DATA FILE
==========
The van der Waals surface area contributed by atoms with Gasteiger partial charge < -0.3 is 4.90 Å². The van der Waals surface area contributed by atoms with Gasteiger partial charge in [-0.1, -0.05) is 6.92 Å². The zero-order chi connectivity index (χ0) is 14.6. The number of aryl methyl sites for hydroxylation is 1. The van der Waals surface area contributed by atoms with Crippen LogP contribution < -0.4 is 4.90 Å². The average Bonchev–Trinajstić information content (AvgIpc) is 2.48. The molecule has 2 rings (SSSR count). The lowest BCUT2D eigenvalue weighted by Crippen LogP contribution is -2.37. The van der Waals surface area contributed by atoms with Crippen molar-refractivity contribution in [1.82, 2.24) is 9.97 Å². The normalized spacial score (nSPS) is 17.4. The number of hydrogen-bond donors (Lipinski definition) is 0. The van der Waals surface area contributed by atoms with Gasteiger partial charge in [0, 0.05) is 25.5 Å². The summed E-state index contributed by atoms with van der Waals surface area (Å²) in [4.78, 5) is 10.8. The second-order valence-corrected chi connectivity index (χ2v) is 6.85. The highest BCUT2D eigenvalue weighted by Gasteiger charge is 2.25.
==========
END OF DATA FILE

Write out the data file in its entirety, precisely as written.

The van der Waals surface area contributed by atoms with Gasteiger partial charge < -0.3 is 4.90 Å². The van der Waals surface area contributed by atoms with Gasteiger partial charge in [-0.1, -0.05) is 6.92 Å². The zero-order chi connectivity index (χ0) is 14.6. The number of aryl methyl sites for hydroxylation is 1. The van der Waals surface area contributed by atoms with Crippen LogP contribution < -0.4 is 4.90 Å². The average Bonchev–Trinajstić information content (AvgIpc) is 2.48. The molecule has 2 rings (SSSR count). The lowest BCUT2D eigenvalue weighted by Crippen LogP contribution is -2.37. The van der Waals surface area contributed by atoms with Crippen molar-refractivity contribution in [1.82, 2.24) is 9.97 Å². The normalized spacial score (nSPS) is 17.4. The number of hydrogen-bond donors (Lipinski definition) is 0. The van der Waals surface area contributed by atoms with Gasteiger partial charge in [0, 0.05) is 25.5 Å². The summed E-state index contributed by atoms with van der Waals surface area (Å²) in [4.78, 5) is 10.8. The second-order valence-corrected chi connectivity index (χ2v) is 6.85. The highest BCUT2D eigenvalue weighted by Gasteiger charge is 2.25.